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Horse InspirationUncategorized

The weighty conversation!

By February 20, 2023 No Comments
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Overweight horses and weight loss is a tricky task to tackle for any horse owner.

Like humans, the key is to increase muscle mass and as a result increase the basal metabolic rate. This in simple terms means you are increasing the daily amount of calories you can eat and maintain the same weight, along with working on a slight calorie deficit (slightly less food).

It is about the diet, but it’s even more about their movement.

Horses are designed to graze and eat for long periods of time, so reducing calories is fraught with the juggle to ensure you maintain a minimum amount of roughage for mental and physical wellbeing.

The reason I am talking about the mental aspect of eating for horses early on, is that going for long periods without food standing doing nothing isn’t how they are designed. It will impact their demeanour and energy for ridden work if not consuming enough calories. Put yourself in their shoes and try going to the gym on restricted calories and feel excited about it!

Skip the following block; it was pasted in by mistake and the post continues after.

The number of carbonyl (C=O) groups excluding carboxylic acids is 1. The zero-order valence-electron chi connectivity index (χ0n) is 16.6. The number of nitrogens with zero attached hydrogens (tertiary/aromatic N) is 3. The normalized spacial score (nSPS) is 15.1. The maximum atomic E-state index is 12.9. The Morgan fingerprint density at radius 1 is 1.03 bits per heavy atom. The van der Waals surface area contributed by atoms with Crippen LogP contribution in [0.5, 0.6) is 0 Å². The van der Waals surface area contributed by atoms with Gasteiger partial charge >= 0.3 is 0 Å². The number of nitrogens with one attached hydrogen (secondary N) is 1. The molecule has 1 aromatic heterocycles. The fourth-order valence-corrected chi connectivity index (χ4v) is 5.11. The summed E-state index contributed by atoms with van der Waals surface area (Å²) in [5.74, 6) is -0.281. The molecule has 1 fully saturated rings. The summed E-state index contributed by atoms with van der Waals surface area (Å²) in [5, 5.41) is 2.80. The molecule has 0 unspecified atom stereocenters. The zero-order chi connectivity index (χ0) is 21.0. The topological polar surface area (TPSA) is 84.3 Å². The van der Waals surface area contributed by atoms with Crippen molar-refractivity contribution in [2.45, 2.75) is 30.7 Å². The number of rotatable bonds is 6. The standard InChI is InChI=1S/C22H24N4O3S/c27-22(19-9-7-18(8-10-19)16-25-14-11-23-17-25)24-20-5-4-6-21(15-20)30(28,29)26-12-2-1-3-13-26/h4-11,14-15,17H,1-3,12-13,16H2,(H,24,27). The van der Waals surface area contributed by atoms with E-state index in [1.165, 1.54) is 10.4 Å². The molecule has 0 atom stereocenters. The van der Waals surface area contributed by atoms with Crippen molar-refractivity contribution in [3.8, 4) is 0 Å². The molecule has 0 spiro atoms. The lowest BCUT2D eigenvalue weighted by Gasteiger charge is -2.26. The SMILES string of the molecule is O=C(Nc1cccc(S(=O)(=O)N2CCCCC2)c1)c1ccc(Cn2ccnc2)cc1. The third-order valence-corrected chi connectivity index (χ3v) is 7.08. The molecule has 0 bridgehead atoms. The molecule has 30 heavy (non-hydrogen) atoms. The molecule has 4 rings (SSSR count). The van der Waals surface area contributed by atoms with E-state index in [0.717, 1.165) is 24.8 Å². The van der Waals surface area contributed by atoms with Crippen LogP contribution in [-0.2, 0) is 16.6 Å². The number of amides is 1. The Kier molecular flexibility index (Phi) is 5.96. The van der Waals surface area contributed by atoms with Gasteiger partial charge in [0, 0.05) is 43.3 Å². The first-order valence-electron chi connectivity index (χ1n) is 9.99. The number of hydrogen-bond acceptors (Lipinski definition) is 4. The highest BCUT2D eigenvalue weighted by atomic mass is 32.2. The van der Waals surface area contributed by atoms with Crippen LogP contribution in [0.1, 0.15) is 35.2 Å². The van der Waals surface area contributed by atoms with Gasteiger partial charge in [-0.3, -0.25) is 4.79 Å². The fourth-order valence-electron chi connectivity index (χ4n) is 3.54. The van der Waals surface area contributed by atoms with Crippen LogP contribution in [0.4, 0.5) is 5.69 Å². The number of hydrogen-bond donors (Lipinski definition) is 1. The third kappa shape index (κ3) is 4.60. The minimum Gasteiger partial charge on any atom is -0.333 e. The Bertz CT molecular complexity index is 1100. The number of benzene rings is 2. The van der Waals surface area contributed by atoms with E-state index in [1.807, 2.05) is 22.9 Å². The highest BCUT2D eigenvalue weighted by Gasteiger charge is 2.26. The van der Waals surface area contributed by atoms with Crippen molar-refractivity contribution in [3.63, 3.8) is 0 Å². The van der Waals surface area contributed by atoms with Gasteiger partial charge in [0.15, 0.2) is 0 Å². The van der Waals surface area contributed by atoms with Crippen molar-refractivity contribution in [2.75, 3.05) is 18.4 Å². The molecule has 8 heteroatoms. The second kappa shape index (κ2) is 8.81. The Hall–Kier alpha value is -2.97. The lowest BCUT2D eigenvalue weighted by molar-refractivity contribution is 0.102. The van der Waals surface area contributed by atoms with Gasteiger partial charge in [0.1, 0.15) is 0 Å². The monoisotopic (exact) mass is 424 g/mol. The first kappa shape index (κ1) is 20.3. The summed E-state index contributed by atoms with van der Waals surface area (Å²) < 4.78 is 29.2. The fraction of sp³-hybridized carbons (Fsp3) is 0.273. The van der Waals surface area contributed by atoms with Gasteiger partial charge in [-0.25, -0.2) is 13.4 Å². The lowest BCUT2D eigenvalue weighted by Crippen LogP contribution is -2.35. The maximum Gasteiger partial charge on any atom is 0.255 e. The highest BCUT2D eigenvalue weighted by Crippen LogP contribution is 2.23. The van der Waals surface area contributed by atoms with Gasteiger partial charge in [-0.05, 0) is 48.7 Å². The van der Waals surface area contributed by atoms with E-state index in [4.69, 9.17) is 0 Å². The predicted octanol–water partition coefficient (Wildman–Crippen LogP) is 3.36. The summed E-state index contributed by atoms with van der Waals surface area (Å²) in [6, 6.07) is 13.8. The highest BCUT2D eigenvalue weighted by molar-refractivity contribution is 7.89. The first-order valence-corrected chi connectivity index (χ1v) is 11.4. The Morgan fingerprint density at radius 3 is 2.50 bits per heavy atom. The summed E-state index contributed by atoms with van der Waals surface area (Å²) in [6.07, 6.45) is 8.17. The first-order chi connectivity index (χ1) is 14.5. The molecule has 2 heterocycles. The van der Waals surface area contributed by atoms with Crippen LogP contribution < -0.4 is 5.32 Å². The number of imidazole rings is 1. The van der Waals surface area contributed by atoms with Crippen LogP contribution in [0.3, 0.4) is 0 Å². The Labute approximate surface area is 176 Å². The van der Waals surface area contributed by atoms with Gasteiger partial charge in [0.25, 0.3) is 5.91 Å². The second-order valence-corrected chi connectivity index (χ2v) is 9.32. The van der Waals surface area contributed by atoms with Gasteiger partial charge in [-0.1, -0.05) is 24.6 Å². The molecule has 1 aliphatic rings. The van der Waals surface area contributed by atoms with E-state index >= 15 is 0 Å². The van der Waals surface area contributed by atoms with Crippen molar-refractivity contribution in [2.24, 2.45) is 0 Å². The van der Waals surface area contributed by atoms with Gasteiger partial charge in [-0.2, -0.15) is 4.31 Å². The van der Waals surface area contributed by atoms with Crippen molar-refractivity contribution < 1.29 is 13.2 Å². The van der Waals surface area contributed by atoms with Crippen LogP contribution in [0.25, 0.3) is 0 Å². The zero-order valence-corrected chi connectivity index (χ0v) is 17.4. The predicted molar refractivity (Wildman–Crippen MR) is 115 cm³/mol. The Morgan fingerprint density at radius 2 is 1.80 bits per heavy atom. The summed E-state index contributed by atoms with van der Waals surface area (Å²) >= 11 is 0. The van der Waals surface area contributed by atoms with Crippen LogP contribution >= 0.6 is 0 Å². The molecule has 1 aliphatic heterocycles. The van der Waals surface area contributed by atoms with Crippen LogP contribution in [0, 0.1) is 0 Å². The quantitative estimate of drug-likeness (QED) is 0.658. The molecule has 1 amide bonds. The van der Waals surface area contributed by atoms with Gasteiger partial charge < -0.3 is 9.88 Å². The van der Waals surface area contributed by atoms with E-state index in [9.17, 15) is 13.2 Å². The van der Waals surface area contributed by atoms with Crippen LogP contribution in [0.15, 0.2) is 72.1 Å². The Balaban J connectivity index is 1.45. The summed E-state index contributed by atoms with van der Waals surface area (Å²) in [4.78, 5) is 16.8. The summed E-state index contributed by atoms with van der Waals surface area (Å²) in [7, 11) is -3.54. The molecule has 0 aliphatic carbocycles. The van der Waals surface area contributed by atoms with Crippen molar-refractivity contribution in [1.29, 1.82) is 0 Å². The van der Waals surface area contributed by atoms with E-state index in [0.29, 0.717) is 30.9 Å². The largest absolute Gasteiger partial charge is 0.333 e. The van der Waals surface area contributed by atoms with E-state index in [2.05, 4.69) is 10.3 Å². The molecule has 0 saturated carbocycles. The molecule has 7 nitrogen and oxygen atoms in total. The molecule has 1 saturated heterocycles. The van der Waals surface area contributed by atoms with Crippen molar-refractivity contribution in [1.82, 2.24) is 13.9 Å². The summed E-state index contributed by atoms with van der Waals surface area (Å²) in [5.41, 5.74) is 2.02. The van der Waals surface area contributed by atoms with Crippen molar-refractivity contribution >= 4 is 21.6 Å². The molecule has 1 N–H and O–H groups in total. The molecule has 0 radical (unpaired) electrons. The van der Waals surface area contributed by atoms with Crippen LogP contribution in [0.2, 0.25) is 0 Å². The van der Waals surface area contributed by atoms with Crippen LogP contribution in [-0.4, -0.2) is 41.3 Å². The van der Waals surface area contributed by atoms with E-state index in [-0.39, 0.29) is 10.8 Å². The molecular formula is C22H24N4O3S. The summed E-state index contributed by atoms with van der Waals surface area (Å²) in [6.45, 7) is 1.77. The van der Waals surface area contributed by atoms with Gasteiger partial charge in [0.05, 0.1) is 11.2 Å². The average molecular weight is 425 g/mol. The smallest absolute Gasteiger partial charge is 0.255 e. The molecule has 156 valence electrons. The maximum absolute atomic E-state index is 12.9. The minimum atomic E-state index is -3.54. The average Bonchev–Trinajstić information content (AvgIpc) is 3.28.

So often I have had clients tell me they can’t get their horses to move forward, and the more I work with overweight horses and fitness the more I’m realising, they are hungry and lacking energy!

Rhett was a client that came to me while his owner was really busy with work, she had already started the weight loss fitness journey but needed some help. Rhett was lazy, but after a few days of increased intake, protein (small amount of lupins), fats (linseed meal) and a good supplement he was forward and his work ethic had changed!

Weight loss is about ensuring your horse still has a balanced diet and consuming a minimum amount of forage which for weight loss is around 1.5-2% of their bodyweight. The tapes you measure around the stomach are not accurate and if you are heading down the weight loss journey, visit the vet for a check up and accurate weight. So often the volume of food is reduced way beyond their minimum requirements due to this being inaccurate. It is however, more about reducing the calories from the type of forages and concentrates you choose, along with changing the way you feed to use slow feeder nets increasing the time it takes to eat the same volume.

There are some amazing nutritionists out there and it is really important you seek some advice. Even during weight loss it is important that horses still have adequate nutrition, vitamins and minerals to maintain healthy function. Rhett’s diet was completely balanced even in a slight calorie deficit and he still had an amazing transformation in just 5 weeks – In fact he was being fed way more with me than he had ever been!

Again, the process really is about increasing muscle mass along with diet changes and not always restriction.

This is where I quickly talk about amino acids before moving on to the fitness and strength part.